"And how long do you plan to live?" asked Mr. Ruiz.The boy thought for a moment. "At least to 100," said the boy.

"Good. Very good. So, if you spend two years now, you'll be eighteen and then you'll be able to speak Spanish for the next eighty-two years. You'll be able to travel all over the world and talk to Spanish speakers. That sounds like a good deal to me," said Mr. Ruiz.

He took a long sip of his coffee, finishing the rest of the cup in one slosh, and then served himself a second steaming cupful.

"I know...." said the boy.

The boy's words trailed off and he drifted away into an impromptu daydream, imagining himself on the beach in the Dominican Republic, a nightclub in Columbia, an open market in Mexico. He could see himself speaking and laughing and making friends and meeting local girls.

A wistful smile began to form across his mouth.

Mr. Ruiz sat watching, drinking his coffee, enjoying how the boy was envisioning the potential fruits of his labor. But then the boy shook his head and came back to reality.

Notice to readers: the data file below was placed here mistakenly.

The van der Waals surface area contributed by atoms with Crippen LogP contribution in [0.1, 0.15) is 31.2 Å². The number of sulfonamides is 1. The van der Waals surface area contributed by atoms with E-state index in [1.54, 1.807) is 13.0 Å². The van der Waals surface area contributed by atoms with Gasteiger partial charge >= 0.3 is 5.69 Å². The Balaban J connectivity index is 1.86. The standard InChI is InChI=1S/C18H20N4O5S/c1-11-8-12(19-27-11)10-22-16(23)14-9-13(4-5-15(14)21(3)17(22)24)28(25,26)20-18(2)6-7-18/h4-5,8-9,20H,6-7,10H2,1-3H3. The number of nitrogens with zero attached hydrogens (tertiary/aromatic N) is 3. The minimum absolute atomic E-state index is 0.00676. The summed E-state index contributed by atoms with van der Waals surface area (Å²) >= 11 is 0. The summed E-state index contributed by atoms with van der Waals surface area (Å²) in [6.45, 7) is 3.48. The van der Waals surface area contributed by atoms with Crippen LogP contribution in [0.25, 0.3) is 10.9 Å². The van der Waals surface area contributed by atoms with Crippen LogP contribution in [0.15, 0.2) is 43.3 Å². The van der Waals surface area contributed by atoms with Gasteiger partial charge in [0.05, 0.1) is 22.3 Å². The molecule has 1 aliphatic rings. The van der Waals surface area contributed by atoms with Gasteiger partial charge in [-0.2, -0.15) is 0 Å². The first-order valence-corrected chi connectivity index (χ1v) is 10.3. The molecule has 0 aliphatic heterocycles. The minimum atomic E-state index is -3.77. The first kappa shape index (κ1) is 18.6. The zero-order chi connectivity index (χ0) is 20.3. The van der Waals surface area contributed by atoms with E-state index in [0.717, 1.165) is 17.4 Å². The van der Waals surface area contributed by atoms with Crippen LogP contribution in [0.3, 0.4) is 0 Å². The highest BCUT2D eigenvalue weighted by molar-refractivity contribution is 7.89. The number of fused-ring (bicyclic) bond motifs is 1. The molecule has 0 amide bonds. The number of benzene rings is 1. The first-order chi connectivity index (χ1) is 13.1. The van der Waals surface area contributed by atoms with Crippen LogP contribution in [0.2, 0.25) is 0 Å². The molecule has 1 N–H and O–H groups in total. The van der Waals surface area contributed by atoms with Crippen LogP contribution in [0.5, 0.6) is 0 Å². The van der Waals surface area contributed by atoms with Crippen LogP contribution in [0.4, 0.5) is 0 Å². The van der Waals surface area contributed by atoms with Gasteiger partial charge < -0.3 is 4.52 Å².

"Two years though, Mr. Ruiz. That will take forever! Thanks anyways Mr. Ruiz," said the boy. The boy packed his backpack and headed out into the hallway.

"Que pena," said Mr. Ruiz to himself. His next period was free, so he put his feet up on the desk and settled into a nap. Even after two cups of strong Costa Rican coffee, he was tired enough to fall right asleep.

Other than love at first sight, it is almost impossible to achieve an important goal quickly. There are 2,000 hours in a full-time work year, adjusting out for two weeks of vacation.  The 10,000-hour rule posits that it takes 10,000 hours to gain mastery in any skill. That means five full-time years to become a true master at just about anything.

This is the reality of taking on any new challenge.

It is important to know that going in, so that you don't quit too early.   This is as much a reminder for me as it is for anybody reading today.

Everything meaningful takes time.

Thank you so much for your time today.

I hope that you have a truly blessed day!